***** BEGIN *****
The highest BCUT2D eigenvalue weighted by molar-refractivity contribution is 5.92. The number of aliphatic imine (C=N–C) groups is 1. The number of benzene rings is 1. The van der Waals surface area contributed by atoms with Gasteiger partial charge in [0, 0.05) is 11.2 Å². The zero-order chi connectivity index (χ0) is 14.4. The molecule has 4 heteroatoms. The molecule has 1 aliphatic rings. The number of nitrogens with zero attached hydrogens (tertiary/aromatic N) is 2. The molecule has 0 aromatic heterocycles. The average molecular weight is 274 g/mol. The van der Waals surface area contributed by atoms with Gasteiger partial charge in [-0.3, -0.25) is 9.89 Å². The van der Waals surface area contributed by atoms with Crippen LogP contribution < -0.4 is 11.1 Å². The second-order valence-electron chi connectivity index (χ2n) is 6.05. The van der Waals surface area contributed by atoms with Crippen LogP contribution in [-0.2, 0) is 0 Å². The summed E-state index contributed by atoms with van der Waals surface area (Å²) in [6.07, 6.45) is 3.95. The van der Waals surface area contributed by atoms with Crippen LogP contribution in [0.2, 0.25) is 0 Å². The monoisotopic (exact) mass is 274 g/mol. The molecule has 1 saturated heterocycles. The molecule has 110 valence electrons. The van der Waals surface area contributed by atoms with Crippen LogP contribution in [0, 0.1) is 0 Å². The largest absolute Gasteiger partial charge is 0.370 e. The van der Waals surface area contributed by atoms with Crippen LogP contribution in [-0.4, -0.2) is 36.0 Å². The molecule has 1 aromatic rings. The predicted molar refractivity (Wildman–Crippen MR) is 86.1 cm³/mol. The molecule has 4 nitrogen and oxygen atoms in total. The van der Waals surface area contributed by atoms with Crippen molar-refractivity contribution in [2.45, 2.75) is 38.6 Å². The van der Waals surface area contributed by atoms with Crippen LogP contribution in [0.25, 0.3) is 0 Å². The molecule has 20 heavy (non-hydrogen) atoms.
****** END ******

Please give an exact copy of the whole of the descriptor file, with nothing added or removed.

The highest BCUT2D eigenvalue weighted by molar-refractivity contribution is 5.92. The number of aliphatic imine (C=N–C) groups is 1. The number of benzene rings is 1. The van der Waals surface area contributed by atoms with Gasteiger partial charge in [0, 0.05) is 11.2 Å². The zero-order chi connectivity index (χ0) is 14.4. The molecule has 4 heteroatoms. The molecule has 1 aliphatic rings. The number of nitrogens with zero attached hydrogens (tertiary/aromatic N) is 2. The molecule has 0 aromatic heterocycles. The average molecular weight is 274 g/mol. The van der Waals surface area contributed by atoms with Gasteiger partial charge in [-0.3, -0.25) is 9.89 Å². The van der Waals surface area contributed by atoms with Crippen LogP contribution < -0.4 is 11.1 Å². The second-order valence-electron chi connectivity index (χ2n) is 6.05. The van der Waals surface area contributed by atoms with Crippen LogP contribution in [-0.2, 0) is 0 Å². The summed E-state index contributed by atoms with van der Waals surface area (Å²) in [6.07, 6.45) is 3.95. The van der Waals surface area contributed by atoms with Crippen LogP contribution in [0.2, 0.25) is 0 Å². The monoisotopic (exact) mass is 274 g/mol. The molecule has 1 saturated heterocycles. The molecule has 110 valence electrons. The van der Waals surface area contributed by atoms with Crippen LogP contribution in [0, 0.1) is 0 Å². The largest absolute Gasteiger partial charge is 0.370 e. The van der Waals surface area contributed by atoms with Crippen LogP contribution in [-0.4, -0.2) is 36.0 Å². The molecule has 1 aromatic rings. The predicted molar refractivity (Wildman–Crippen MR) is 86.1 cm³/mol. The molecule has 4 nitrogen and oxygen atoms in total. The van der Waals surface area contributed by atoms with Crippen molar-refractivity contribution in [2.45, 2.75) is 38.6 Å². The van der Waals surface area contributed by atoms with Crippen LogP contribution in [0.25, 0.3) is 0 Å². The molecule has 20 heavy (non-hydrogen) atoms.